Bozkurt: After the first step of optimization of quadruple core therapies, we do have a step 2. In patients who self-identify as African American or Black, hydralazine and isosorbide dinitrate are indicated as a class 1 recommendation. Then, one should consider the implantable cardioverter-defibrillators and cardiac resynchronization therapy devices. Additional therapies can be considered among patients with HFrEF once the core therapies are optimized; these include ivabradine in patients with a heart rate ≥ 70 beats/min despite an optimal dose of beta-blockade — that’s a class 2A recommendation — or digoxin may be considered to reduce hospitalizations or the oral soluble guanylate cyclase stimulator may be considered to reduce heart failure hospitalization and cardiovascular death as a class 2B recommendation. Polyunsaturated fatty acids and the potassium binders in the setting of hyperkalemia when using RAAS inhibitors are also class 2B recommendations. The whole art of how to optimize these therapies will need to be individualized.

We have specific recommendations for comorbidities. In diabetes, we have the SGLT2 inhibitors, optimal treatment of hypertension, IV iron for iron deficiency anemia, and consideration of atrial fibrillation catheter ablation for those individuals whose symptoms can be attributed to atrial fibrillation in the setting of heart failure as optimization considerations.

For HFmrEF, in the aftermath of the EMPEROR-Preserved trial, we now have SGLT2 inhibitors as a class 2A recommendation. For the other agents, which relied on post hoc analyses of former trials, we have class 2B recommendations for ACE inhibitors, ARBs, ARNI, MRAs, and beta-blockade. So, again, the HFmrEF now includes the SGLT2 inhibitors as a class 2A indication and other agents as a class 2B indication.

We do not have omecamtiv mecarbil in the guidelines, in part because it’s not FDA-approved. For an agent to be included in the guidelines, it needs to be FDA-approved. Even though in the GALACTIC-HF trial, the evidence or the outcome of cardiovascular death and heart failure hospitalization achieved significance in patients with symptomatic heart failure. There was also evidence of heterogeneity. Those with a lower ejection fraction (< 28%) appear to have more benefit. Thus, I think we will need to wait for further information as to whether this agent will be a good option for individuals with very advanced heart failure and low ejection fraction.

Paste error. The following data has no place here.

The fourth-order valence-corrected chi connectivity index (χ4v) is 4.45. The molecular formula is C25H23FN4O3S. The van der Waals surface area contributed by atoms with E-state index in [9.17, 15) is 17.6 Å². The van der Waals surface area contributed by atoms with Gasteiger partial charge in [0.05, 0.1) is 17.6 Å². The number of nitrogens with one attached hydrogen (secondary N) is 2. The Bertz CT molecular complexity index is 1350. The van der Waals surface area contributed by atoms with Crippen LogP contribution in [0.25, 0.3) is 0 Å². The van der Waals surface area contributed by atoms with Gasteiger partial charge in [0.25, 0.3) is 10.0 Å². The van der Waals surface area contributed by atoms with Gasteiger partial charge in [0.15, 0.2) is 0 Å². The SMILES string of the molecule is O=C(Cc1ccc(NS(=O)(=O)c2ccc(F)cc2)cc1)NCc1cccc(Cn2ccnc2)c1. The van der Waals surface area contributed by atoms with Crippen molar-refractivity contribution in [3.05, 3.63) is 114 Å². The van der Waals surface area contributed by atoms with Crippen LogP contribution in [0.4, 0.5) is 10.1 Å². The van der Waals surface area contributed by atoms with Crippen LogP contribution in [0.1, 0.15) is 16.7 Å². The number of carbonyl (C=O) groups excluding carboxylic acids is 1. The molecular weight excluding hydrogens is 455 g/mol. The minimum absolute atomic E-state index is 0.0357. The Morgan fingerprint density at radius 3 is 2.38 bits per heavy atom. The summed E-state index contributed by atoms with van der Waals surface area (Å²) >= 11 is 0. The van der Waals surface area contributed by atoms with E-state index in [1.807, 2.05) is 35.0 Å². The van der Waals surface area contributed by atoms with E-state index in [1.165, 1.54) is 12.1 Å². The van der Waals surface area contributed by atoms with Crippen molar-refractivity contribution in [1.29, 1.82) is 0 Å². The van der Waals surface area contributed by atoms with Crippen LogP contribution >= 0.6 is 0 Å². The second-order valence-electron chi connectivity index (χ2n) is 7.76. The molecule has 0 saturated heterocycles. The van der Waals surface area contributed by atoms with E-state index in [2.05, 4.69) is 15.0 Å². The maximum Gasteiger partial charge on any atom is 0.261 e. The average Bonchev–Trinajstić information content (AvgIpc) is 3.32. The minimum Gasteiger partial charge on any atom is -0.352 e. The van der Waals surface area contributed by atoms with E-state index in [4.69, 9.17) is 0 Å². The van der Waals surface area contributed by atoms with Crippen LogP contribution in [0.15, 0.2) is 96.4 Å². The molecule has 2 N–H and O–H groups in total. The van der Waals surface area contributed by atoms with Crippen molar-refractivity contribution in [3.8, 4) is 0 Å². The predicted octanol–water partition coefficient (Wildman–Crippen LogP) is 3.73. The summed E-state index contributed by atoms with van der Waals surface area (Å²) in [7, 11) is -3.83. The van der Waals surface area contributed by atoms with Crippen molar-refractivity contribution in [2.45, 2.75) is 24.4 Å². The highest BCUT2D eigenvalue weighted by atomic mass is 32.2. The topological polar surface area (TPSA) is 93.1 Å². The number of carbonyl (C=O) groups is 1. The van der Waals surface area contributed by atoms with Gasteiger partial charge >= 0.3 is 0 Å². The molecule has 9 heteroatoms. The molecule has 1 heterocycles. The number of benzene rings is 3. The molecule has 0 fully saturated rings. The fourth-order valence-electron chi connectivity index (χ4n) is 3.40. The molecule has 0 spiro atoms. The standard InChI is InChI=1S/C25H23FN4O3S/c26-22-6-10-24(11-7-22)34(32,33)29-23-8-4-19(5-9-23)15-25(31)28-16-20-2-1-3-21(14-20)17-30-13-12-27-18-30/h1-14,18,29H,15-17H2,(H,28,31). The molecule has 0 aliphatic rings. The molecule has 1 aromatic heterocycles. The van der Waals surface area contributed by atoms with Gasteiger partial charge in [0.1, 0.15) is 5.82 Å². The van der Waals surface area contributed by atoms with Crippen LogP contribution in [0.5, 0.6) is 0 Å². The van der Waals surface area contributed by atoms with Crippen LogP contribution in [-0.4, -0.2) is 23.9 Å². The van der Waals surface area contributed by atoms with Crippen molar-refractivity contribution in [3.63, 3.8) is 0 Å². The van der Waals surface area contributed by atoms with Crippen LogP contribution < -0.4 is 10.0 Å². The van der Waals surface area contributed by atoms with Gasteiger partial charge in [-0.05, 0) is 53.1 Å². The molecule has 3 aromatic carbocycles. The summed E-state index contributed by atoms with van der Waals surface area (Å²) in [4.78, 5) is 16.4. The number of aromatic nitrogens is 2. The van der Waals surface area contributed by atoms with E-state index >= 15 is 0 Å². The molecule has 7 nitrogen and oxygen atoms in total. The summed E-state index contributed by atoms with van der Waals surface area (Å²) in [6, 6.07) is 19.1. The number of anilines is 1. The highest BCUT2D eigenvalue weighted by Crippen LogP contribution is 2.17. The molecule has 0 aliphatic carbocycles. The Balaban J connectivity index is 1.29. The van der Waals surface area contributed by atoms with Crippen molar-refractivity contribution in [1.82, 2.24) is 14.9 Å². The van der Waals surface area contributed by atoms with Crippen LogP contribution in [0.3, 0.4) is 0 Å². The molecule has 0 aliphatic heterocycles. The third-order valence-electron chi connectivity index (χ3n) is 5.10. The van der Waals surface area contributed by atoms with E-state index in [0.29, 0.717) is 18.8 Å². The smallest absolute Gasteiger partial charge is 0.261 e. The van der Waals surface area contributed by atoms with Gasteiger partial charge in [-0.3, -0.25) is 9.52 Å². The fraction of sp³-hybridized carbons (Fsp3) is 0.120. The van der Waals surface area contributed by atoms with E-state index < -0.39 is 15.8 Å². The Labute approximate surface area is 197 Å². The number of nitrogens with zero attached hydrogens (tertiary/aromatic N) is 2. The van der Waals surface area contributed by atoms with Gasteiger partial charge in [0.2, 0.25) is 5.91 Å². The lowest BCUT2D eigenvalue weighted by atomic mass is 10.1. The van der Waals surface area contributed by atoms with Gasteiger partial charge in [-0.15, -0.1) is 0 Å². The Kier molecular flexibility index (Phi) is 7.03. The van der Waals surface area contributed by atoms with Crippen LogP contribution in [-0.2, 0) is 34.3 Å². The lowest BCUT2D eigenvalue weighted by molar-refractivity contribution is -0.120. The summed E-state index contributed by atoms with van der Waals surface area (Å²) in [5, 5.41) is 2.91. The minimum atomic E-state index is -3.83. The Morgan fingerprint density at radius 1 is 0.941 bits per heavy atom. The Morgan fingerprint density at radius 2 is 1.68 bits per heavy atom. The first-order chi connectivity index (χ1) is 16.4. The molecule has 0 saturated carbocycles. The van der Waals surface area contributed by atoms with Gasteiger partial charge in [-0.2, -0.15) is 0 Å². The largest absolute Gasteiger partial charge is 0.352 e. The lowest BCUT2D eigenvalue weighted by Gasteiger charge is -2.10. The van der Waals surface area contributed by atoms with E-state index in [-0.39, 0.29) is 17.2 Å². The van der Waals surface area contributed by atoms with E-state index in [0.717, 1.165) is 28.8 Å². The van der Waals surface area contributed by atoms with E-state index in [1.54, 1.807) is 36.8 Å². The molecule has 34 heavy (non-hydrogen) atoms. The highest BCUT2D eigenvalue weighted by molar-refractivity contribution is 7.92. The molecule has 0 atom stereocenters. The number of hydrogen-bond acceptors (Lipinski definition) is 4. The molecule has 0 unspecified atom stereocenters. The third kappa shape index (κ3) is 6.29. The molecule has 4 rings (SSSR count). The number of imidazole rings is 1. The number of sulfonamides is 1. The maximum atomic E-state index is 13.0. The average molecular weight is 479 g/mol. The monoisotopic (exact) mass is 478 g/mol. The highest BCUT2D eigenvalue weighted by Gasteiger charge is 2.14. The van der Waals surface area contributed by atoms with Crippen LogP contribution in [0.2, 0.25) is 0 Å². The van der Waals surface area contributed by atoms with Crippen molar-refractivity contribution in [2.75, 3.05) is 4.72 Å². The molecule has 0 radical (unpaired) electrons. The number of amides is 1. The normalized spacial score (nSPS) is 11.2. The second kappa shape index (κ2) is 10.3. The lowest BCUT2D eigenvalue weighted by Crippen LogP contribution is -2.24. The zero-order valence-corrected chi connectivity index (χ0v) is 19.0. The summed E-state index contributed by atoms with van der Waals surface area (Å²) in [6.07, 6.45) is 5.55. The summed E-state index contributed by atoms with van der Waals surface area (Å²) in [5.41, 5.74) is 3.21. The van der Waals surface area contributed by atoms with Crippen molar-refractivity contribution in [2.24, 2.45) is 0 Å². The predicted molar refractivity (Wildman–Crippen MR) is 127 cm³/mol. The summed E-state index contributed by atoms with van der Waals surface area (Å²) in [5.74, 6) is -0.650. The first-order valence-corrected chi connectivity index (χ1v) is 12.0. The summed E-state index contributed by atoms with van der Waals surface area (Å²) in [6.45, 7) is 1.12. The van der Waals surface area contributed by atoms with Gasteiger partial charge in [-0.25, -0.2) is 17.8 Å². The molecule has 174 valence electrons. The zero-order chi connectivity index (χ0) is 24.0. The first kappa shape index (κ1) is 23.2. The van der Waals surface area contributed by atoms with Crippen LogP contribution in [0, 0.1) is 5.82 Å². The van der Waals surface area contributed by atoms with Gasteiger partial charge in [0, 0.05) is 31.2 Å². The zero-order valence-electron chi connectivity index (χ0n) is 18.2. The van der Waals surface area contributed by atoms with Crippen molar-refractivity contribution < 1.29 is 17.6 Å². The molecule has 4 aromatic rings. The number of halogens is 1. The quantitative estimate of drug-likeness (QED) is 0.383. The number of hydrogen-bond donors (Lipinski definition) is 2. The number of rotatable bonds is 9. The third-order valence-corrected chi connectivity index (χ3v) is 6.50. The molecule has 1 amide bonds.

Butler: This is incredibly helpful information, Biykem. We’re running out of time. Let me have a wrap here and give the last word to Alanna.

Alanna, an open-ended question: Can you give our audiences some hints or advice about “how to”? How to implement these therapies? How to use them in combinations? Just some general advice from a practical, clinical perspective.

Morris: The first piece of advice is to avoid clinical inertia. Biykem gave us a hint a few minutes ago that we want to get these drugs on board at low dose as opposed to using time to titrate to high dose as we’ve seen in the past. We want to try to get all four drugs on board as quickly as possible and perhaps bring patients back to clinic in 1-2 weeks, either by telemedicine or an in-person visit, to really try to get all four of these drugs on board as part of patients’ regimens.

If patients still have persistent heart failure symptoms, think about some of the other drug therapies that we talked about that are beyond those four foundational pillars of therapy. Again, the idea is for us to try to be as aggressive as we can as clinicians. We now have so many different drug options to choose from, it is really up to us to try to get these patients on all of these therapies.

Butler: We will end with those sage words and that advice. Thank you very much. I really appreciate learning from you and hope this was of help to our audiences and to the patients whom they take care of. Thank you very much, Alanna. Thank you very much, Biykem.

Bozkurt: Thank you.

Morris: Thank you, Javed.

Follow | Medscape Cardiology on Twitter

Follow Medscape on Facebook, Twitter, Instagram, and YouTube

- Advertisment -

Most Popular